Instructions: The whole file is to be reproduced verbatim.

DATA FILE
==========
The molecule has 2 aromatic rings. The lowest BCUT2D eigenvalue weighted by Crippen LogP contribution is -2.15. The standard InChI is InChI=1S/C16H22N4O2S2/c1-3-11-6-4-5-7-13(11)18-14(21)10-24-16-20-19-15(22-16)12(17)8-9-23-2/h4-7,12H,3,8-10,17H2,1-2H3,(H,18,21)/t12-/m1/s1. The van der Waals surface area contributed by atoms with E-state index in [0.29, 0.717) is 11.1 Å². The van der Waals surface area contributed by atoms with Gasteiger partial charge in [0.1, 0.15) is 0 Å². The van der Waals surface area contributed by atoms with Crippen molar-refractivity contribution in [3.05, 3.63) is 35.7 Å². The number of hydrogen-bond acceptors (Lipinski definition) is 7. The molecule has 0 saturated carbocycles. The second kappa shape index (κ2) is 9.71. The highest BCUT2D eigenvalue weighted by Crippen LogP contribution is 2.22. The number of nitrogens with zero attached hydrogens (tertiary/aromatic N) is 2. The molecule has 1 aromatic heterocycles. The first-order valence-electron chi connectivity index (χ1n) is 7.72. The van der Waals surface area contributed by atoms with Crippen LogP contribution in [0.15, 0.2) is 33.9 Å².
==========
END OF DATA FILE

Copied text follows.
The molecule has 2 aromatic rings. The lowest BCUT2D eigenvalue weighted by Crippen LogP contribution is -2.15. The standard InChI is InChI=1S/C16H22N4O2S2/c1-3-11-6-4-5-7-13(11)18-14(21)10-24-16-20-19-15(22-16)12(17)8-9-23-2/h4-7,12H,3,8-10,17H2,1-2H3,(H,18,21)/t12-/m1/s1. The van der Waals surface area contributed by atoms with E-state index in [0.29, 0.717) is 11.1 Å². The van der Waals surface area contributed by atoms with Gasteiger partial charge in [0.1, 0.15) is 0 Å². The van der Waals surface area contributed by atoms with Crippen molar-refractivity contribution in [3.05, 3.63) is 35.7 Å². The number of hydrogen-bond acceptors (Lipinski definition) is 7. The molecule has 0 saturated carbocycles. The second kappa shape index (κ2) is 9.71. The highest BCUT2D eigenvalue weighted by Crippen LogP contribution is 2.22. The number of nitrogens with zero attached hydrogens (tertiary/aromatic N) is 2. The molecule has 1 aromatic heterocycles. The first-order valence-electron chi connectivity index (χ1n) is 7.72. The van der Waals surface area contributed by atoms with Crippen LogP contribution in [0.15, 0.2) is 33.9 Å².